--
    bruno desthuilliers
    python -c "print '@'.join(['.'.join([w[::-1] for w in p.split('.')]) for
    p in ''.split('@')])"
    bruno at modulix, Apr 25, 2006
    #5
  6. Re: Multiple hierarchies and method overloading

    Lawrence D'Oliveiro wrote:
    > In article <>,
    > "Ben Cartwright" <> wrote:
    >
    >
    >>Philippe Martin wrote:
    >>
    >>
    >>>I renamed A_Func(self) to fix that ... but is there a cleaner way around ?

    >>
    >>When using multiple inheritence, the order of the base classes matters!

    >
    >
    > When you have to start worrying about complications like this, isn't
    > that a sign that you're taking the whole OO thing a little too seriously?
    >
    > After all, technology is supposed to _solve_ problems, not create them.
    > If the complications of OO are making you lose sight of your original
    > problem, then maybe you should put them aside.



    def fun(arg1, arg2):
    pass

    fun()
    Traceback (most recent call last):
    File "<stdin>", line 1, in ?
    TypeError: fun() takes exactly 2 arguments (0 given)

    If the complication of functions are making you loose sight of your
    original problem, then maybe you should put them aside ?-)


    --
    bruno desthuilliers
    python -c "print '@'.join(['.'.join([w[::-1] for w in p.split('.')]) for
    p in ''.split('@')])"
    bruno at modulix, Apr 25, 2006
    #6
  7. Re: Multiple hierarchies and method overloading

    Well, the whole point was to clean up my code:

    Actually this is what I have:

    Class A:
    def A_Func(self, p_param):
    .....
    Class B:
    def A_Func(self):
    .....

    Class C (A,B):
    A.__init__(self)
    B.__init__(self)

    Class D (A,B):
    A.__init__(self)
    B.__init__(self)


    Where A is a wxWidget class and B a "Common/utility" class which I wanted to
    factorize (and yes, inheritance was not mandatory here, just simpler)

    My common class does have an A_Func(self) while wxWidget an A_Func(self,
    p_param) ==> I actually got the error calling A_Func(self) as it was
    checked against A_Func(self, p_param).

    Regards,

    Philippe







    Lawrence D'Oliveiro wrote:

    > In article <>,
    > "Ben Cartwright" <> wrote:
    >
    >>Philippe Martin wrote:
    >>
    >>> I renamed A_Func(self) to fix that ... but is there a cleaner way around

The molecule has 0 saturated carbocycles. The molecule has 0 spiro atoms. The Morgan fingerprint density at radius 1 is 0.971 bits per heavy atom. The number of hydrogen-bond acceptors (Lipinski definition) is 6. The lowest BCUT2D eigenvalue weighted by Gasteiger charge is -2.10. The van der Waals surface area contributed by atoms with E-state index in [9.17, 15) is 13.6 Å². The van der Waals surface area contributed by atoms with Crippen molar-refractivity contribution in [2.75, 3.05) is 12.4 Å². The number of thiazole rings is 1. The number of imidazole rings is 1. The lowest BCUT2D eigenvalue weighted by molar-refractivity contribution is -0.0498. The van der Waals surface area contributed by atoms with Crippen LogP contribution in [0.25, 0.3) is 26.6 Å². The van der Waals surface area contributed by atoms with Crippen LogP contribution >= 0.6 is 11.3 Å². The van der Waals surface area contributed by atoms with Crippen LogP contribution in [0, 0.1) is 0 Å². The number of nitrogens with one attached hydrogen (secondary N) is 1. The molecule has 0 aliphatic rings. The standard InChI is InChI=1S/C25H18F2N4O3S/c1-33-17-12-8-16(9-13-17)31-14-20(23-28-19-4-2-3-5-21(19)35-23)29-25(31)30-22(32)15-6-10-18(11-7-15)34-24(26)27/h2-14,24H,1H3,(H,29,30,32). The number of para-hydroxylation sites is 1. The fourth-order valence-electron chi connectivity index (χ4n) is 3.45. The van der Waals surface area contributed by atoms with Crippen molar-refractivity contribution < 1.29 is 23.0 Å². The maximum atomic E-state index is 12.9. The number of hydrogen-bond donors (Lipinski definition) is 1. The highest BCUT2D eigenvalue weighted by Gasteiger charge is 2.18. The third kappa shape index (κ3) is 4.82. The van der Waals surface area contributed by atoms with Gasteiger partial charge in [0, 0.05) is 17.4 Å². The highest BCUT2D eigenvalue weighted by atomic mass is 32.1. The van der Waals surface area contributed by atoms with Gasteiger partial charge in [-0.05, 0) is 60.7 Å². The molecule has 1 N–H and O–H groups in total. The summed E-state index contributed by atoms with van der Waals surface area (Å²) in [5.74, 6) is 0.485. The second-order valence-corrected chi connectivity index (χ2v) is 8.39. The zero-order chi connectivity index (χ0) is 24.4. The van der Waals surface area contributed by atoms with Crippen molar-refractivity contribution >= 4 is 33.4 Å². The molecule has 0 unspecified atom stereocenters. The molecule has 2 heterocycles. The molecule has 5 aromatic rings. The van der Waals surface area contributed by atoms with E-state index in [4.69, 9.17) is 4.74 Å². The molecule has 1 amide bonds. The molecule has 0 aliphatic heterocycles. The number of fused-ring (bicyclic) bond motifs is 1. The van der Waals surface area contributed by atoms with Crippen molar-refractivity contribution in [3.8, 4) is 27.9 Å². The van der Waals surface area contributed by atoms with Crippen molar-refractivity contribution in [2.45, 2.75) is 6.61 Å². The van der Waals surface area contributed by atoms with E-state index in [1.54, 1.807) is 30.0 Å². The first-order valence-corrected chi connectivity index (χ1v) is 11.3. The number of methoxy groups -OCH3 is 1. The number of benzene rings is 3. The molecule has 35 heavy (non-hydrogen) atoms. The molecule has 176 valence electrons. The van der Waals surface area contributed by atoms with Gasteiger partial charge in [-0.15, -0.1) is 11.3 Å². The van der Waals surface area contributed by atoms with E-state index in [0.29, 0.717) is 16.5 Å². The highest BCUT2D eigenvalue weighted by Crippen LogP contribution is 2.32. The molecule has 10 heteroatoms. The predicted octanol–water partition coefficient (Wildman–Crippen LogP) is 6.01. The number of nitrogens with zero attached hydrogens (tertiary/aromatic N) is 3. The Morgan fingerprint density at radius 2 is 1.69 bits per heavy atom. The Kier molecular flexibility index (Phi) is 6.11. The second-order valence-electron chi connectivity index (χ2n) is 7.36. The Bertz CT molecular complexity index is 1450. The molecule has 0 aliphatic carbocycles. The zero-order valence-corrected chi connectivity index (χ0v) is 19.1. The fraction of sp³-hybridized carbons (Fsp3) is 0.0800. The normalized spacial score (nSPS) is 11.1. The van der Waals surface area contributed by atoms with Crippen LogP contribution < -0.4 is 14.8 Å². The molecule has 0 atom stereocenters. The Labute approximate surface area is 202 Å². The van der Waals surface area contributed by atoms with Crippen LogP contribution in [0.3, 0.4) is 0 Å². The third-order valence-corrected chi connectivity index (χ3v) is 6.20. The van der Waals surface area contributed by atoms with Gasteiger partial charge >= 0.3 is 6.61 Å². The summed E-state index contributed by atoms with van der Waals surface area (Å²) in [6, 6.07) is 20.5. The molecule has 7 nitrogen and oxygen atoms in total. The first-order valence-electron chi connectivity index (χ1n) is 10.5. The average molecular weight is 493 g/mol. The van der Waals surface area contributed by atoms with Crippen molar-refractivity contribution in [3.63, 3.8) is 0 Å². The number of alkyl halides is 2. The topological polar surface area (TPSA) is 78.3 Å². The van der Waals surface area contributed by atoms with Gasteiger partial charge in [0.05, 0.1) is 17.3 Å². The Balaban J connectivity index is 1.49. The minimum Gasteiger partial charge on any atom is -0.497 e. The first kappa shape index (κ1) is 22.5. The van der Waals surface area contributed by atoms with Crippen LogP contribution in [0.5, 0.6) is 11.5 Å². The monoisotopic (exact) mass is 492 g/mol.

>>> ?

    >>
    >>When using multiple inheritence, the order of the base classes matters!

    >
    > When you have to start worrying about complications like this, isn't
    > that a sign that you're taking the whole OO thing a little too seriously?
    >
    > After all, technology is supposed to _solve_ problems, not create them.
    > If the complications of OO are making you lose sight of your original
    > problem, then maybe you should put them aside.
    Philippe Martin, Apr 25, 2006
    #7
  8. Thanks,

    I'll try that.

    Philippe


    Ben Cartwright wrote:

    > Philippe Martin wrote:
    >> I have something like this:
    >>
    >> Class A:
    >> def A_Func(self, p_param):
    >> .....
    >> Class B:
    >> def A_Func(self):
    >> .....
    >>
    >> Class C (A,B):
    >> A.__init__(self)
    >> B.__init__(self)
    >>
    >> .....
    >>
    >> self.A_Func() #HERE I GET AN EXCEPTION "... takes at least 2
    >> arguments (1
    >> given).
    >>
    >>
    >> I renamed A_Func(self) to fix that ... but is there a cleaner way around
    >> ?

    >
    > When using multiple inheritence, the order of the base classes matters!
    > E.g.:
    >
    > class A(object):
    > def f(self):
    > print 'in A.f()'
    > class B(object):
    > def f(self):
    > print 'in B.f()'
    > class X(A, B):
    > pass
    > class Y(B, A):
    > pass
    >
    > >>> x = X()
    > >>> x.f()

    > in A.f()
    > >>> y = Y()
    > >>> y.f()

    > in B.f()
    >
    > If you want to call B.f() instead of A.f() for an X instance, you can
    > either rename B.f() like you've done, or do this:
    >
    > >>> B.f(x)

    > in B.f()
    >
    > --Ben
    Philippe Martin, Apr 25, 2006
    #8